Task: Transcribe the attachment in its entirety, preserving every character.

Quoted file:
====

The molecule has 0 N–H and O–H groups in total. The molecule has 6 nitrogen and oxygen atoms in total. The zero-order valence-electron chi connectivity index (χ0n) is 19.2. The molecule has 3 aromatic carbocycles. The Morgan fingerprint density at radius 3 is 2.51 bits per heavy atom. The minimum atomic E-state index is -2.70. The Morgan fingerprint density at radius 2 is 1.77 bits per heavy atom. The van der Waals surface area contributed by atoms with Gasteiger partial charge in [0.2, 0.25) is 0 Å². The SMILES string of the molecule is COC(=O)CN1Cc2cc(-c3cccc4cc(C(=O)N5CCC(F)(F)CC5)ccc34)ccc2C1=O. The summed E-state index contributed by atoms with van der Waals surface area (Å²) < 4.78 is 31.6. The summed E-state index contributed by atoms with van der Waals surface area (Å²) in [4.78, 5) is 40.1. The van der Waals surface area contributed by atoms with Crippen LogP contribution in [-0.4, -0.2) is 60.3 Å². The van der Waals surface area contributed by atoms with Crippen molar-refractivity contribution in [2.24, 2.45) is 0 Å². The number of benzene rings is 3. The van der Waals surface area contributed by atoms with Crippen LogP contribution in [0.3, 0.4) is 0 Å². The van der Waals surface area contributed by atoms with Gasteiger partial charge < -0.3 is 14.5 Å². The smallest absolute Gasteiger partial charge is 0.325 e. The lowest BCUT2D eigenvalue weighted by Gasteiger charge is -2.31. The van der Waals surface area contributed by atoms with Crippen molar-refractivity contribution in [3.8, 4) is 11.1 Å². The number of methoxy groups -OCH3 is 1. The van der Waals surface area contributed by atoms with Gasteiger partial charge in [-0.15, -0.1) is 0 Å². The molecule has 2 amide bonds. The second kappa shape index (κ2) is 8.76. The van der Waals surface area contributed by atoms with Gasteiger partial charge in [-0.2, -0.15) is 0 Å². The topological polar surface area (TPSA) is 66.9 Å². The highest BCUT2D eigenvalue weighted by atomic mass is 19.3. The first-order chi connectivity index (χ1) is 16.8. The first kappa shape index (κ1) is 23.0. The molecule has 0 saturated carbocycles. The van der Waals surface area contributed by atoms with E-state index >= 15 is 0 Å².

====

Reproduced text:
The molecule has 0 N–H and O–H groups in total. The molecule has 6 nitrogen and oxygen atoms in total. The zero-order valence-electron chi connectivity index (χ0n) is 19.2. The molecule has 3 aromatic carbocycles. The Morgan fingerprint density at radius 3 is 2.51 bits per heavy atom. The minimum atomic E-state index is -2.70. The Morgan fingerprint density at radius 2 is 1.77 bits per heavy atom. The van der Waals surface area contributed by atoms with Gasteiger partial charge in [0.2, 0.25) is 0 Å². The SMILES string of the molecule is COC(=O)CN1Cc2cc(-c3cccc4cc(C(=O)N5CCC(F)(F)CC5)ccc34)ccc2C1=O. The summed E-state index contributed by atoms with van der Waals surface area (Å²) < 4.78 is 31.6. The summed E-state index contributed by atoms with van der Waals surface area (Å²) in [4.78, 5) is 40.1. The van der Waals surface area contributed by atoms with Crippen LogP contribution in [-0.4, -0.2) is 60.3 Å². The van der Waals surface area contributed by atoms with Crippen molar-refractivity contribution in [2.24, 2.45) is 0 Å². The number of benzene rings is 3. The van der Waals surface area contributed by atoms with Crippen LogP contribution in [0.3, 0.4) is 0 Å². The van der Waals surface area contributed by atoms with Gasteiger partial charge < -0.3 is 14.5 Å². The smallest absolute Gasteiger partial charge is 0.325 e. The lowest BCUT2D eigenvalue weighted by Gasteiger charge is -2.31. The van der Waals surface area contributed by atoms with Crippen molar-refractivity contribution in [3.8, 4) is 11.1 Å². The number of methoxy groups -OCH3 is 1. The van der Waals surface area contributed by atoms with Gasteiger partial charge in [-0.15, -0.1) is 0 Å². The molecule has 2 amide bonds. The second kappa shape index (κ2) is 8.76. The van der Waals surface area contributed by atoms with Gasteiger partial charge in [-0.2, -0.15) is 0 Å². The topological polar surface area (TPSA) is 66.9 Å². The highest BCUT2D eigenvalue weighted by atomic mass is 19.3. The first-order chi connectivity index (χ1) is 16.8. The first kappa shape index (κ1) is 23.0. The molecule has 0 saturated carbocycles. The van der Waals surface area contributed by atoms with E-state index >= 15 is 0 Å².